The Utila spiny-tailed iguana (Ctenosaura bakeri) is only found on the island of Utila off the coast of Honduras, where they inhabit mangrove swamps.
Males are very territorial and have impressive crests and folds of loose skin below their throat that they use in display. The smaller females must leave the relative safety of the mangroves to bury their eggs on sandy beaches. Whilst the young lizards feed on insects the adults largely eat leaves and other vegetation.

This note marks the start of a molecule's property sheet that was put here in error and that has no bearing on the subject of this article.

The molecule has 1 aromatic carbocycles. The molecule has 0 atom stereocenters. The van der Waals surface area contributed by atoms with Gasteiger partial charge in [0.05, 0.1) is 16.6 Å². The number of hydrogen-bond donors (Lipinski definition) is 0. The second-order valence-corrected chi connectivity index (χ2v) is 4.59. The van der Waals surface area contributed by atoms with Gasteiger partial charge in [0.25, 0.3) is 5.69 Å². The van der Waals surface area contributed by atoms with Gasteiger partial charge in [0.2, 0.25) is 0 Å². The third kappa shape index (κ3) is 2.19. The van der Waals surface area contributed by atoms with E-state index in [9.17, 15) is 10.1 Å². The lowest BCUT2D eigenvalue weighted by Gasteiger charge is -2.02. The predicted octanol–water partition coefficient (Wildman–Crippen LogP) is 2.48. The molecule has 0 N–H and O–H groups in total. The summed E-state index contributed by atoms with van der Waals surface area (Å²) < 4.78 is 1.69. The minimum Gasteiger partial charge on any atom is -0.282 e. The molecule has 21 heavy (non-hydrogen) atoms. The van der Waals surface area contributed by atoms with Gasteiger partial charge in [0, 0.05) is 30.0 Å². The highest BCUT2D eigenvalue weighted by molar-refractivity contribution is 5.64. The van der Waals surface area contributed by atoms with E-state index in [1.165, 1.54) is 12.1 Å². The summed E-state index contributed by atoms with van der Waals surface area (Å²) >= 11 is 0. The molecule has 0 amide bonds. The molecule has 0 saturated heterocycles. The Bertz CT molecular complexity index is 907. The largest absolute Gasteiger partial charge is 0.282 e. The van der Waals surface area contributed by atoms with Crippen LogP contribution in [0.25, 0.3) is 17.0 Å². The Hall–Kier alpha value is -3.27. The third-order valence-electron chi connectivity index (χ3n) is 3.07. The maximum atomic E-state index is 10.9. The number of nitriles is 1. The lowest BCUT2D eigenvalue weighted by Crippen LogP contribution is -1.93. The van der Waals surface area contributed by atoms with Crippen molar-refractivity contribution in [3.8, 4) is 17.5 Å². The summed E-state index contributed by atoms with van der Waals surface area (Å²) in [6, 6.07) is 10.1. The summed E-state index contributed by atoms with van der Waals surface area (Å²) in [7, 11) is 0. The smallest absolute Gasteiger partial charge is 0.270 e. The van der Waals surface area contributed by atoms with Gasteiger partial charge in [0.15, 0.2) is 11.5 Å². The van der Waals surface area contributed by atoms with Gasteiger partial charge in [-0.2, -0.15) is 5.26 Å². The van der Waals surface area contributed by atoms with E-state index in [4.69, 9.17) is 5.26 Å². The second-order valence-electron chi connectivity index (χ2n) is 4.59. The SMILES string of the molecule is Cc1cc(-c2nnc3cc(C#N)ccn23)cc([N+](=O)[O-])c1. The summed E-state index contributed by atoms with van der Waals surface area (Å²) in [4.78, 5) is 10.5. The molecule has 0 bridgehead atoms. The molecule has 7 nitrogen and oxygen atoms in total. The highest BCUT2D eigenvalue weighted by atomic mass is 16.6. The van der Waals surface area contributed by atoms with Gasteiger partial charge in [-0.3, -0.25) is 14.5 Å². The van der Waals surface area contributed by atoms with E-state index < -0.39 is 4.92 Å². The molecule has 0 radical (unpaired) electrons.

They are critically endangered due to their small range, hunting and the loss of mangroves and nesting beaches to building projects.
We maintain a batchelor group, that were bred at Whipsnade Zoo, as part of a European breeding programme. Without the presence of females the males live together with few problems. If required for breeding a male will be transferred from our group to a new collection.
To find out more about the conservation work being undertaken with these lizards follow this link: http://www.utila-iguana.de/